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Seeking new revenue, AT&T and Verizon eye the Internet of Things

Matt Hamblen | Jan. 28, 2016
Carrier's latest earnings show drops of 5 percent in wireless business.

Also contributing to Verizon's bottom line was $882 million in revenue that benefited from AOL advertising technology — another alternative to the more traditional investment approach to wooing smartphone subscribers. If Verizon were to buy Yahoo, the deal would expand Verizon's footing in Web services and digital media markets, Vachon noted. Verizon acquired AOL in June 2015.

The long-term interest that Verizon has in a 5G wireless network rollout will also support the most futuristic of IoT applications that rely on massive data analytics, such as self-driving cars and complex medical solutions. Vachon noted that the 5G industry standard won't be established until 2020, although Verizon will begin marketing 5G beginning in 2017.

"Laying claim to offering 5G services before competitors will help Verizon distinguish the company from competitors and spur subscriber growth without succumbing to the wireless pricing war," Vachon said.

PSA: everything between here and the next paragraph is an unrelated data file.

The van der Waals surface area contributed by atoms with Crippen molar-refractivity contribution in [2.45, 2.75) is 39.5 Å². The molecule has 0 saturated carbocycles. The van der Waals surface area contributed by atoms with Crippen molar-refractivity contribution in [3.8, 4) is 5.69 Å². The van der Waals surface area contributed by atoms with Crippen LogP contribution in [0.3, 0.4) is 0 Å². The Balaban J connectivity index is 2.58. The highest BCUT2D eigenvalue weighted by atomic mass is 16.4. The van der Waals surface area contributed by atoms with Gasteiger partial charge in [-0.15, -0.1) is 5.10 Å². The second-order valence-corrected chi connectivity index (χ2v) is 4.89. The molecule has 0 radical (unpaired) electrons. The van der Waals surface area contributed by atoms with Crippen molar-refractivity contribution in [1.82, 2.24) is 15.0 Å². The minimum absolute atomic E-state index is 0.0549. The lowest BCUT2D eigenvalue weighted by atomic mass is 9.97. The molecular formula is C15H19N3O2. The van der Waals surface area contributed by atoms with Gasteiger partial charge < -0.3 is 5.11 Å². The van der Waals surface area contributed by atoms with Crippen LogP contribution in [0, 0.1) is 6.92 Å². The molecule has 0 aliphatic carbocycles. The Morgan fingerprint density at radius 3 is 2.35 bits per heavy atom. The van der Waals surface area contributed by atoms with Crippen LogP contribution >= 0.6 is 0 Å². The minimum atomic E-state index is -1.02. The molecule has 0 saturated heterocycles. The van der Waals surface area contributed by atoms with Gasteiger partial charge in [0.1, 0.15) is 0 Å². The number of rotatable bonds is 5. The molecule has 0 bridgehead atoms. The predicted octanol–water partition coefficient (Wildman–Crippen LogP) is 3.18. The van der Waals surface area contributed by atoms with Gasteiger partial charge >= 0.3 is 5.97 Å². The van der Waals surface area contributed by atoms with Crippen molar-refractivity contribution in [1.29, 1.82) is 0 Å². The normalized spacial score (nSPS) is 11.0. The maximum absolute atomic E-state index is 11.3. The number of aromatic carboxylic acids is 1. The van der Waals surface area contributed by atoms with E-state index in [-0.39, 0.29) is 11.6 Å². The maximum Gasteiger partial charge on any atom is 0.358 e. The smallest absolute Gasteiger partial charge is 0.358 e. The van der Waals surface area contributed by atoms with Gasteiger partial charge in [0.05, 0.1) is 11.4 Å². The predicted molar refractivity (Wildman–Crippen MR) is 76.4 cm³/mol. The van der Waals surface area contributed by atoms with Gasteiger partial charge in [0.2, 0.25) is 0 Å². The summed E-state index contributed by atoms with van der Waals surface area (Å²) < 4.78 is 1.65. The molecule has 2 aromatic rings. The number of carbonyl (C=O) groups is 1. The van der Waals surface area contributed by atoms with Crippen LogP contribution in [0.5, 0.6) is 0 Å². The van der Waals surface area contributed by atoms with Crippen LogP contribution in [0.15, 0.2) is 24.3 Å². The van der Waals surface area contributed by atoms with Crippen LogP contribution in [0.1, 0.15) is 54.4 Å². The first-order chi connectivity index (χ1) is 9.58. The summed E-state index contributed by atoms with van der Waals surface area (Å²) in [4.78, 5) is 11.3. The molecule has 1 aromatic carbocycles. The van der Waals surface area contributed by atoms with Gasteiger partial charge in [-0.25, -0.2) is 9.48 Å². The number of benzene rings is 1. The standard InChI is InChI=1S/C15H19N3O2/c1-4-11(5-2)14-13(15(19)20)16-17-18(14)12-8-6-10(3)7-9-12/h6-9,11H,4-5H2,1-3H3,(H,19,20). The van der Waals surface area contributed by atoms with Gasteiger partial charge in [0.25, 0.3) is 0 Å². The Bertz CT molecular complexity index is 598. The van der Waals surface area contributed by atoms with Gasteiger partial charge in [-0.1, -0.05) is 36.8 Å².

In its earnings statement, Verizon reported $200 million in IoT revenues from IoT for the quarter and $690 million for all of 2015, an increase of 18% over 2014. AT&T didn't break out the IoT category.

The price war's impact

Even though the price war has gone on for about two years and was initiated by T-Mobile, Antlitz said Sprint is now the leader. That's because Sprint has extended until mid-February a discount plan giving 50% off competitors' monthly rates.

"Sprint has acute issues and needs every subscriber they can get," Antlitz said.

"T-Mobile has been aggressive, but Sprint is now the price leader and is carrying the mantle," he added. "It has definitely become a price war for all the top tier carriers," a group that includes Verizon, AT&T, Sprint and T-Mobile.

T-Mobile's success has come largely at the expense of Sprint, at least in subscribers, although it is pretty clear that the resulting price war has affected Verizon and AT&T as well, especially by pushing them into new markets.

"T-Mobile is adding the most smartphone subscribers by far and siphoning them off from the other three," Antlitz said.

Ranking the carriers

By both subscribers and financial results, both AT&T and Verizon are far bigger than either Sprint and T-Mobile.

Carriers have recently begun reporting total wireless connections instead of subscribers, since one subscriber could own several devices with separate lines.

As of Dec. 31, Verizon was on top with 141.6 million wireless connections; AT&T had 128.6 million; and Sprint had 58.4 million. T-Mobile has not yet reported earnings for the final quarter of 2015, but TBR estimated it had 63.7 million as of Dec. 31.

In terms of financial results, most analysts noted that "free cash flow" is the most meaningful measure of financial health. Again, Verizon and AT&T come out far ahead.


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